There is a growing public awareness of genetically modified objects, or GMOs as they are known. While scientific evidence has not yet clearly demonstrated long term negative effects of GMOs on health, the public’s consensus seems clear—we don’t want to wait another 30 years for science to show us something, we want to make our own decisions now! With the massive push for required labeling of genetically modified (GM) products, a similar battle is mounting over another word that will surprise you because it has the exact opposite connotation as scary-sounding “genetically modified” —and couldn’t sound any better if it tried. The new word under fire by organizations seeking more transparent food labeling due to health risk is … “natural.” A recent New York Times article took a closer look at a letter sent by the Grocery Manufacturers Association, who represents the country’s biggest food and beverage companies, to the Food and Drug Administration (FDA). This letter is seeking permission to allow foods that contain GM ingredients to be labelled “natural,” something that would be in gross contrast to a legislation already passed in Connecticut that makes it illegal to label food containing any biotech ingredients as “natural” and is direct opposition to guidelines currently underway for labeling GMO’s. Nice, huh?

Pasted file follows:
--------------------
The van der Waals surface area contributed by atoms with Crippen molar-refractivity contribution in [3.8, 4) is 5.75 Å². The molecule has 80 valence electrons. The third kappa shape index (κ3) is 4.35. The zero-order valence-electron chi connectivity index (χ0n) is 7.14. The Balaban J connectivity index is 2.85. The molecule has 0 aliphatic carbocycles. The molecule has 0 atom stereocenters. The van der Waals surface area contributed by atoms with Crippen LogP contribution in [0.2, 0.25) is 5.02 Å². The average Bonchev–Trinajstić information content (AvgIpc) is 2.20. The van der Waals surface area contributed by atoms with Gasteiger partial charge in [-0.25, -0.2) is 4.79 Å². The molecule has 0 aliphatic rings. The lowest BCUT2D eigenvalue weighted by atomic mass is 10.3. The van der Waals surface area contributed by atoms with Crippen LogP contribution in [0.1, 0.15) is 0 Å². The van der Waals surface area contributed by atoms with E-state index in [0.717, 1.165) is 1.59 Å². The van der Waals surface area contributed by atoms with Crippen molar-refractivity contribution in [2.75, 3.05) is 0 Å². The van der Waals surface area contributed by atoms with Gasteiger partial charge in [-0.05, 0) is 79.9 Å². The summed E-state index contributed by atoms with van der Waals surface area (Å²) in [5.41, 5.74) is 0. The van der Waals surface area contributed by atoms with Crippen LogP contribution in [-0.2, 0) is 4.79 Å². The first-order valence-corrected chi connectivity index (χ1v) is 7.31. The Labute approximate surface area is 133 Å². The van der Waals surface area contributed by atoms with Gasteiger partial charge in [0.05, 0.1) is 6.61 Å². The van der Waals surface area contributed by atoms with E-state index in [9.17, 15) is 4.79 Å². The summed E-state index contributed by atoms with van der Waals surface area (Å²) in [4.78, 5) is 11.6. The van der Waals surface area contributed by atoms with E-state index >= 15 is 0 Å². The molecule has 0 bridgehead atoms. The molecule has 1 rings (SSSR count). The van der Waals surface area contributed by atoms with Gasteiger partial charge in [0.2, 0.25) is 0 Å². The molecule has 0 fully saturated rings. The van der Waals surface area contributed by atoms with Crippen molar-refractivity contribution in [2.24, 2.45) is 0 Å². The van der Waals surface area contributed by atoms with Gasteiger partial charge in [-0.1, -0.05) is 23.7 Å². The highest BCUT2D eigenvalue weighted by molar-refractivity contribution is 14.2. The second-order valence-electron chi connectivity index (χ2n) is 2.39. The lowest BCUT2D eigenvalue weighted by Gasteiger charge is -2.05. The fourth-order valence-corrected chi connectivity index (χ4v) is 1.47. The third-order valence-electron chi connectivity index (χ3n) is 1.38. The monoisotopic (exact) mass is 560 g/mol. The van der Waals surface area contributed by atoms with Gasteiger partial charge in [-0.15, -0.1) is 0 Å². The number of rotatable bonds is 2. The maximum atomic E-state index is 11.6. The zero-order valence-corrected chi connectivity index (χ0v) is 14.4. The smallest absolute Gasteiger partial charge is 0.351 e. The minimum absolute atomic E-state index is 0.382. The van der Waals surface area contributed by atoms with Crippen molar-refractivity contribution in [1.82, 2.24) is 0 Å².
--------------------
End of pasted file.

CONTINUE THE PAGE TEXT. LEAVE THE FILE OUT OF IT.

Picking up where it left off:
While marketing research shows that sales of “organic” and “natural” foods are growing at the fastest rate, prominent companies are actually removing (albeit very quietly) the word “natural” from their labels due to lawsuits and major payouts to consumers. Unfortunately as of today the word “natural” is not regulated, which means that it can be used on any processed, refined, unhealthy food’s label! Case in point, one of the most notorious food additives monosodium glutamate (MSG), shown to be a trigger for migraines and ADHD symptoms, sneaks into our foods under the unassuming label “natural flavour.” It’s important for consumers to become aware of the fact that, as the GMO war wages on and its labeling is in the not-so-distant future, other similarly sneaky things are coming into play. Bottom line: don’t trust “natural” on labels.
Orsha Magyar, B.Sc, M.Sc, RHN